Thursday, Aug. 26, 2010
PROFESSOR TURNS TO FACEBOOK AS COLLABORATIVE LEARNING TOOL FOR STUDENTS, FACULTY
MANHATTAN -- Facebook can be more than a way to connect with friends -- it also can be a valuable research and learning tool, according to one Kansas State University professor.
Mick Charney, associate professor of architecture, has been advocating Facebook as a way to collaborate in the classroom. As the recently appointed coordinator of K-State's Faculty Exchange for Teaching Excellence, Charney has created a Facebook page for the exchange, called FETE for short.
"Facebook has the ability to engage people as a group, and if you dismiss its trivializing tendencies, then it really does have very edifying practical purposes," he said. "So why not create a network here on campus with a Facebook page for the faculty exchange?"
The FETE Facebook page is meant to serve as a space for collaborative exchange: photo albums contain brochures for FETE; discussion boards provide a way to swap ideas for classroom guest speakers, conference topics and workshop opportunities; and the events page lists upcoming retreats and conferences for faculty. There is even a place for faculty to discuss what books they have been reading.
"With Facebook, the faculty exchange really does become an ongoing exchange," Charney said. "The exchanges aren't limited to regular meetings or teaching retreats or swap sessions, but it can become an ongoing process 24 hours a day."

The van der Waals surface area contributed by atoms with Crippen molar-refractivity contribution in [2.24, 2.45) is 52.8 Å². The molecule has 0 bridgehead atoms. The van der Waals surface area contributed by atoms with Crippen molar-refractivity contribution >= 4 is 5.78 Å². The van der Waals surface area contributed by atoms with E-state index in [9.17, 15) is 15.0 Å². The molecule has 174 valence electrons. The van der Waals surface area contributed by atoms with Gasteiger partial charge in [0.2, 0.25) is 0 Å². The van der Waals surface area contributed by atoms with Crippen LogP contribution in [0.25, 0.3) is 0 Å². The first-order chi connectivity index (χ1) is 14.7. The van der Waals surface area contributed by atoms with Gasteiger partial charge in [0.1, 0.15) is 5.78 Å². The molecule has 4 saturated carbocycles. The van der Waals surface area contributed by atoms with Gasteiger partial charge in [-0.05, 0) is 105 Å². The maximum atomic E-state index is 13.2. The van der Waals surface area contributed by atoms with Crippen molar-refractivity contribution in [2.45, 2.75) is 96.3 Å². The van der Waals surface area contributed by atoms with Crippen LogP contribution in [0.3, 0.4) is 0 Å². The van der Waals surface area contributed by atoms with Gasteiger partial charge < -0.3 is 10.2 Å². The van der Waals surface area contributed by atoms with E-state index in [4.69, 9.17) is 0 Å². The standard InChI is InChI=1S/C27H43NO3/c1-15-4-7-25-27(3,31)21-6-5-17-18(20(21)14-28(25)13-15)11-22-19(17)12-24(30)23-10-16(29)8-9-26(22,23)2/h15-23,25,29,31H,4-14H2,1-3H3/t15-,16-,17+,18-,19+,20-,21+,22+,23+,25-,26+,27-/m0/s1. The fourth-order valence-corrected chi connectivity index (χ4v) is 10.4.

The FETE page is for faculty and staff, as well as upper-level graduate students and teaching assistants. Faculty can access the FETE Facebook page by searching for it in the Facebook toolbar, and then "liking" the FETE page.
Charney was inspired to create the FETE Facebook page after using Facebook for a collaborative project in one of his architectural history course, "Looking for Mr. Wright," which he taught in the spring 2010 semester.
Charney used Facebook for a classwide project in which he created a page, or avatar, for famous architect Frank Lloyd Wright.
The students then chose an avatar for different relatives, apprentices and associates of Wright. Students created a Facebook page for the person, and then "friended" each other to create an intranet of characters surrounding Wright. The students performed research on their characters and posted their findings as pictures, notes and links on their Facebook pages.
It was when one student posted a link to a YouTube video of Wright on a 1950s game, that Charney saw the project in a new light.
"To see Wright there and to hear him speak, that's when I knew that I had something," Charney said. "That really brought it home for me and I knew that we had found Mr. Wright."
The course was such a success that Charney decided to teach a similar course this semester, "Looking for Mr. Wright 2.0."
This summer Charney and two recent K-State architecture graduates -- Eric Salmon, Kimberling City, Mo., and Matthew Shepard, Plattsburg, Mo. -- conducted a workshop about the class at the 35th annual Improving University Teaching International Conference in Washington D.C. The workshop, "Looking for Mr. Wright … and Finding Him on Facebook," focused on how to use Facebook as a research tool in the classroom.
"I think Facebook has sadly been given a bad connotation because of all the trivial things associated with it," Charney said. "It really does have a practical purpose, and if you can get in the mindset of seeing its potential rather than seeing how it's been trivialized, it has tremendous value as a medium of exchange."